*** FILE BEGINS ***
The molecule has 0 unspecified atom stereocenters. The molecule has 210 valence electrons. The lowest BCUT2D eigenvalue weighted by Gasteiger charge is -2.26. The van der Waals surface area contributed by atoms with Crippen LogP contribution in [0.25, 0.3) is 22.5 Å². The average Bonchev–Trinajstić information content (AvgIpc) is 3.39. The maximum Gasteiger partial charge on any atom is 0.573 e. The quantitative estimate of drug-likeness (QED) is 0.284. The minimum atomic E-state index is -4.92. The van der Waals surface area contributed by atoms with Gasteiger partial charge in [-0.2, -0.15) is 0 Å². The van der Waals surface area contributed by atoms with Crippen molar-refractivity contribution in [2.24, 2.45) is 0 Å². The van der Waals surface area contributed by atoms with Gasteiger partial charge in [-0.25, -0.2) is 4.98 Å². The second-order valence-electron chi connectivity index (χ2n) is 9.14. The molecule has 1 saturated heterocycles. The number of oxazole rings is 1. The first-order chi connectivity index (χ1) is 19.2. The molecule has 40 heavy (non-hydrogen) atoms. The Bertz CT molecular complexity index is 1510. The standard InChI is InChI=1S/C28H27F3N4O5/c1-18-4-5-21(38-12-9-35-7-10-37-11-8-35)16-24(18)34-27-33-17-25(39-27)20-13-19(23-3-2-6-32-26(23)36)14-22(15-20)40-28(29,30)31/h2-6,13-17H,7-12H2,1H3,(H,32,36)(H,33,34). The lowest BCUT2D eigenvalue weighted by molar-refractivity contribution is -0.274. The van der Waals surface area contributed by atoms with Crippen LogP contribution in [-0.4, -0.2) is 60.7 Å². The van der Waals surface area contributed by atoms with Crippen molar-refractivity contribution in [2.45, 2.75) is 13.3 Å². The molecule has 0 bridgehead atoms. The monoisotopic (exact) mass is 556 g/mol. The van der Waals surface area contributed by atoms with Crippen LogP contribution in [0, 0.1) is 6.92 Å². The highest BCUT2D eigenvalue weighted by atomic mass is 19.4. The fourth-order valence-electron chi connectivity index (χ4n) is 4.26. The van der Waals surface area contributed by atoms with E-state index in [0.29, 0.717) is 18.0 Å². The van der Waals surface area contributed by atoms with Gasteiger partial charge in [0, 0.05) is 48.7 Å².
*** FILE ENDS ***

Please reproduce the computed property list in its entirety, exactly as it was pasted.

The molecule has 0 unspecified atom stereocenters. The molecule has 210 valence electrons. The lowest BCUT2D eigenvalue weighted by Gasteiger charge is -2.26. The van der Waals surface area contributed by atoms with Crippen LogP contribution in [0.25, 0.3) is 22.5 Å². The average Bonchev–Trinajstić information content (AvgIpc) is 3.39. The maximum Gasteiger partial charge on any atom is 0.573 e. The quantitative estimate of drug-likeness (QED) is 0.284. The minimum atomic E-state index is -4.92. The van der Waals surface area contributed by atoms with Gasteiger partial charge in [-0.2, -0.15) is 0 Å². The van der Waals surface area contributed by atoms with Crippen molar-refractivity contribution in [2.24, 2.45) is 0 Å². The van der Waals surface area contributed by atoms with Gasteiger partial charge in [-0.25, -0.2) is 4.98 Å². The second-order valence-electron chi connectivity index (χ2n) is 9.14. The molecule has 1 saturated heterocycles. The number of oxazole rings is 1. The first-order chi connectivity index (χ1) is 19.2. The molecule has 40 heavy (non-hydrogen) atoms. The Bertz CT molecular complexity index is 1510. The standard InChI is InChI=1S/C28H27F3N4O5/c1-18-4-5-21(38-12-9-35-7-10-37-11-8-35)16-24(18)34-27-33-17-25(39-27)20-13-19(23-3-2-6-32-26(23)36)14-22(15-20)40-28(29,30)31/h2-6,13-17H,7-12H2,1H3,(H,32,36)(H,33,34). The lowest BCUT2D eigenvalue weighted by molar-refractivity contribution is -0.274. The van der Waals surface area contributed by atoms with Crippen LogP contribution in [-0.4, -0.2) is 60.7 Å². The van der Waals surface area contributed by atoms with Crippen molar-refractivity contribution in [2.45, 2.75) is 13.3 Å². The molecule has 0 bridgehead atoms. The monoisotopic (exact) mass is 556 g/mol. The van der Waals surface area contributed by atoms with Crippen LogP contribution in [0, 0.1) is 6.92 Å². The highest BCUT2D eigenvalue weighted by atomic mass is 19.4. The fourth-order valence-electron chi connectivity index (χ4n) is 4.26. The van der Waals surface area contributed by atoms with E-state index in [0.29, 0.717) is 18.0 Å². The van der Waals surface area contributed by atoms with Gasteiger partial charge in [0, 0.05) is 48.7 Å².